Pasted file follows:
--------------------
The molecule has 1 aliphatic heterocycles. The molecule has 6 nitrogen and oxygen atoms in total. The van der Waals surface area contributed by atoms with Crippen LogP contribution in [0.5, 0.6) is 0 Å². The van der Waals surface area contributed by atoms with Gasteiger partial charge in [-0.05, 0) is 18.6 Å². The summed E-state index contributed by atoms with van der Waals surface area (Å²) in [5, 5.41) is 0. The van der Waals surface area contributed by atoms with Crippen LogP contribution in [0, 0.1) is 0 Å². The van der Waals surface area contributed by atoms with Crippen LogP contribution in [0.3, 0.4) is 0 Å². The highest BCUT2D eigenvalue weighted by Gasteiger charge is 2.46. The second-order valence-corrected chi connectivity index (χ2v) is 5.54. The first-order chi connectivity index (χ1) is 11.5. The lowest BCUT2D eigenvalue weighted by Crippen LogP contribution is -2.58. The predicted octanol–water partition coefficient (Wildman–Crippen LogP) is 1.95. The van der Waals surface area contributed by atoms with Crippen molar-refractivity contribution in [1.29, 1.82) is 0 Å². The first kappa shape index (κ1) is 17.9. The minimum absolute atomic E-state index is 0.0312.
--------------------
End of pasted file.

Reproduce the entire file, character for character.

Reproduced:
The molecule has 1 aliphatic heterocycles. The molecule has 6 nitrogen and oxygen atoms in total. The van der Waals surface area contributed by atoms with Crippen LogP contribution in [0.5, 0.6) is 0 Å². The van der Waals surface area contributed by atoms with Gasteiger partial charge in [-0.05, 0) is 18.6 Å². The summed E-state index contributed by atoms with van der Waals surface area (Å²) in [5, 5.41) is 0. The van der Waals surface area contributed by atoms with Crippen LogP contribution in [0, 0.1) is 0 Å². The van der Waals surface area contributed by atoms with Crippen LogP contribution in [0.3, 0.4) is 0 Å². The highest BCUT2D eigenvalue weighted by Gasteiger charge is 2.46. The second-order valence-corrected chi connectivity index (χ2v) is 5.54. The first-order chi connectivity index (χ1) is 11.5. The lowest BCUT2D eigenvalue weighted by Crippen LogP contribution is -2.58. The predicted octanol–water partition coefficient (Wildman–Crippen LogP) is 1.95. The van der Waals surface area contributed by atoms with Crippen molar-refractivity contribution in [1.29, 1.82) is 0 Å². The first kappa shape index (κ1) is 17.9. The minimum absolute atomic E-state index is 0.0312.